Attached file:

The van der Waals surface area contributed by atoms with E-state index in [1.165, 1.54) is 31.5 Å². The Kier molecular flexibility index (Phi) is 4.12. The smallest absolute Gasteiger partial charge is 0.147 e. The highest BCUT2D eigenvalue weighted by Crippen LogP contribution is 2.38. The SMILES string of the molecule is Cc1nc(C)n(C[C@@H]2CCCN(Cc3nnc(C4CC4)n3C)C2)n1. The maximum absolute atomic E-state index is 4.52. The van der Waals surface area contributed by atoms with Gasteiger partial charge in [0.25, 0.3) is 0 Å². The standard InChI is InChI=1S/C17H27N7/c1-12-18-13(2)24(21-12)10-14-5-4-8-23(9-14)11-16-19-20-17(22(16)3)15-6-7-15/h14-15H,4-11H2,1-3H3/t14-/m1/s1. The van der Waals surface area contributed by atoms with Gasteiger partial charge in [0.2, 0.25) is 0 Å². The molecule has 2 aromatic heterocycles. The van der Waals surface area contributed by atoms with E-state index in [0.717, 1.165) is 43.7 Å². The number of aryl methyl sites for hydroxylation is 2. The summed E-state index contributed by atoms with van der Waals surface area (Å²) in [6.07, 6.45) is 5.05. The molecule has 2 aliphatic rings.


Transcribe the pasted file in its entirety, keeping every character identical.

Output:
The van der Waals surface area contributed by atoms with E-state index in [1.165, 1.54) is 31.5 Å². The Kier molecular flexibility index (Phi) is 4.12. The smallest absolute Gasteiger partial charge is 0.147 e. The highest BCUT2D eigenvalue weighted by Crippen LogP contribution is 2.38. The SMILES string of the molecule is Cc1nc(C)n(C[C@@H]2CCCN(Cc3nnc(C4CC4)n3C)C2)n1. The maximum absolute atomic E-state index is 4.52. The van der Waals surface area contributed by atoms with Gasteiger partial charge in [0.25, 0.3) is 0 Å². The standard InChI is InChI=1S/C17H27N7/c1-12-18-13(2)24(21-12)10-14-5-4-8-23(9-14)11-16-19-20-17(22(16)3)15-6-7-15/h14-15H,4-11H2,1-3H3/t14-/m1/s1. The van der Waals surface area contributed by atoms with Gasteiger partial charge in [0.2, 0.25) is 0 Å². The molecule has 2 aromatic heterocycles. The van der Waals surface area contributed by atoms with E-state index in [0.717, 1.165) is 43.7 Å². The number of aryl methyl sites for hydroxylation is 2. The summed E-state index contributed by atoms with van der Waals surface area (Å²) in [6.07, 6.45) is 5.05. The molecule has 2 aliphatic rings.